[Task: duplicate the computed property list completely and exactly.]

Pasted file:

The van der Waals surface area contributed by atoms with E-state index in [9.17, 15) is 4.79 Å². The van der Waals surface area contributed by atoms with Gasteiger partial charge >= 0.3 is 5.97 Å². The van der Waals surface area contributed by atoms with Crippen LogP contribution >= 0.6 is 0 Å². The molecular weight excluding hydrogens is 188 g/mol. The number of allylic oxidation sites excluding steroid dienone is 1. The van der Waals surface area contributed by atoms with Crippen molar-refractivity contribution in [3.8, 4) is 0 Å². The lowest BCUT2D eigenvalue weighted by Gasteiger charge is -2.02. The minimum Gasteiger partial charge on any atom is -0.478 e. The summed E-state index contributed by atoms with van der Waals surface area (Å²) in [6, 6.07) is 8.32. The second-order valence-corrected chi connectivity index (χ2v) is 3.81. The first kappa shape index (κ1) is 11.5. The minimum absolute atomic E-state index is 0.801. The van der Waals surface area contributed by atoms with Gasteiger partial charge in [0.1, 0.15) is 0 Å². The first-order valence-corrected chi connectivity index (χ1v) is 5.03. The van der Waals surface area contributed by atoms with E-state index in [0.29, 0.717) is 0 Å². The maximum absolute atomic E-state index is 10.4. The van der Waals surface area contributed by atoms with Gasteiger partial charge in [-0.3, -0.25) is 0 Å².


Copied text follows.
The van der Waals surface area contributed by atoms with E-state index in [9.17, 15) is 4.79 Å². The van der Waals surface area contributed by atoms with Gasteiger partial charge >= 0.3 is 5.97 Å². The van der Waals surface area contributed by atoms with Crippen LogP contribution >= 0.6 is 0 Å². The molecular weight excluding hydrogens is 188 g/mol. The number of allylic oxidation sites excluding steroid dienone is 1. The van der Waals surface area contributed by atoms with Crippen molar-refractivity contribution in [3.8, 4) is 0 Å². The lowest BCUT2D eigenvalue weighted by Gasteiger charge is -2.02. The minimum Gasteiger partial charge on any atom is -0.478 e. The summed E-state index contributed by atoms with van der Waals surface area (Å²) in [6, 6.07) is 8.32. The second-order valence-corrected chi connectivity index (χ2v) is 3.81. The first kappa shape index (κ1) is 11.5. The minimum absolute atomic E-state index is 0.801. The van der Waals surface area contributed by atoms with Gasteiger partial charge in [0.1, 0.15) is 0 Å². The first-order valence-corrected chi connectivity index (χ1v) is 5.03. The van der Waals surface area contributed by atoms with E-state index in [0.29, 0.717) is 0 Å². The maximum absolute atomic E-state index is 10.4. The van der Waals surface area contributed by atoms with Gasteiger partial charge in [-0.3, -0.25) is 0 Å².